Primary ovarian insufficiency



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Editors
Marcel Cedars, MD
William Evans, MD
Nanette Santoro, MD



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MedlinePlus
Mayo Clinic

What is primary ovarian insufficiency?

Primary ovarian insufficiency (POI), also called premature ovarian failure, occurs when the ovaries stop working before a woman turns 40. Normally, the ovaries make the hormone estrogen and release a mature egg during each monthly cycle. In POI, the ovaries don’t produce normal amounts of estrogen and don’t produce and release an egg each month.

The most common signs of POI are irregular or missed menstrual periods, especially if a woman also has hot flashes. Periods may occur off and on, or may start again many years after POI is diagnosed. Due to the drop in estrogen levels, women with POI may also have menopause-like symptoms, including:

  • Night sweats
  • Vaginal dryness
  • Irritability, depression, or anxiety
  • Trouble sleeping
  • Trouble with concentration or memory

What causes POI?

In most cases the cause of POI is unknown. Women with certain genetic disorders, such as Turner syndrome and fragile X syndrome, are more likely to develop POI. Also, exposure to toxins (through chemotherapy and radiation therapy, for example) can damage genetic material in cells and lead to POI. Sometimes autoimmune disease—when your immune system attacks your own ovarian tissue—may be responsible for POI.

The risk of developing POI increases if you have a family history of the disorder.

What are the health risks of POI?

Because women with POI have low levels of estrogen at a young age, several health problems are more common than in women without POI:

  • Infertility. Most women with POI cannot get pregnant naturally. No known fertility treatments are effective for POI. Most women with POI can carry a pregnancy but most often need to use donor eggs.
  • Osteoporosis. Low levels of estrogen increase the risk of bone loss and fractures.
  • Heart disease. Low estrogen early in life appears to increase the risk of heart attack as a woman ages.
  • Depression. Many women with POI feel a lingering sadness about their unexpected loss of ovarian function. Women with POI may want to talk to a therapist or may benefit from medication for depression, if the symptoms are severe.

If you have POI, you may also be more likely to develop other hormone-related disorders. Women with POI should be checked periodically for deficiencies in thyroid and adrenal gland hormones.

How is POI diagnosed?

If you are younger than 40 and have stopped having periods or are having irregular ones, talk with your doctor to find the cause of the problem. Your doctor will ask about your menstrual history and any menopause-like symptoms you may be having. Blood tests will be done to check hormone levels and determine if your ovaries are working properly. Additional tests should also be done to check for possible genetic or autoimmune conditions that may be related to the ovarian failure.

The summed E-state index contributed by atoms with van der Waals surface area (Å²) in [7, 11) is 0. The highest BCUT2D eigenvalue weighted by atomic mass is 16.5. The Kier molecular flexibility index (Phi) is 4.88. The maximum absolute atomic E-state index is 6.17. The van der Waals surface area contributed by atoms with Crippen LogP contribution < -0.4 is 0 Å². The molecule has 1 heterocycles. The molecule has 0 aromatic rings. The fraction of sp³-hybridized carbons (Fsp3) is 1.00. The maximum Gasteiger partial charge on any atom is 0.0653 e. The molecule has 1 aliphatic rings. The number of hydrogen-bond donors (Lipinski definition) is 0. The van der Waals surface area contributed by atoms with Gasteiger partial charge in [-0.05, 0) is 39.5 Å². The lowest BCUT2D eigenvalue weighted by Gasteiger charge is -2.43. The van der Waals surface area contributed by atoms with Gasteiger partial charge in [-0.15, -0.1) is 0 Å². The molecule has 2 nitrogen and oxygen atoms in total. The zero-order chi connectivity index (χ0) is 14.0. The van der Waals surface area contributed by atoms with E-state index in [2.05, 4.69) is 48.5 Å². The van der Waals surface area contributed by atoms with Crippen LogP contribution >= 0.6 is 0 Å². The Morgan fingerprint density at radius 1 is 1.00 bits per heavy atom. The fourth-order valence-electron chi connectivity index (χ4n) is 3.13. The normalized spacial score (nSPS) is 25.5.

How is POI treated?

Treatment depends on whether you have symptoms or are at risk for serious health problems. Hormone therapy (HT) is the most common treatment. HT combines estrogen and progesterone, another sex hormone. Together these two hormones mimic the natural balance of hormones in your body. HT relieves menopausal symptoms and also helps prevent osteoporosis. HT can be taken as a pill or applied to your skin as a gel, spray, or patch. Vaginal rings can also supply estrogen to the body.

In older, postmenopausal women, HT may increase risk of breast cancer, heart disease, and stroke. In younger women with POI, these risks are thought to be much lower, since it’s normal for women in this age group to have high estrogen levels. Usually, HT is stopped when a woman with POI reaches the age of natural menopause (around age 50).

If you cannot or do not want to take HT, you might benefit from non-hormonal treatments. In addition to medical treatment, you can lower your risk of osteoporosis and heart disease by eating a healthy diet and exercising regularly.

Questions to ask your doctor

  • What are my treatment options?
  • What are the advantages and disadvantages of each of my treatment options?
  • What else can I do to stay healthy?
  • After treatment, will I still be able to get pregnant?
  • Should I see an endocrinologist for my condition?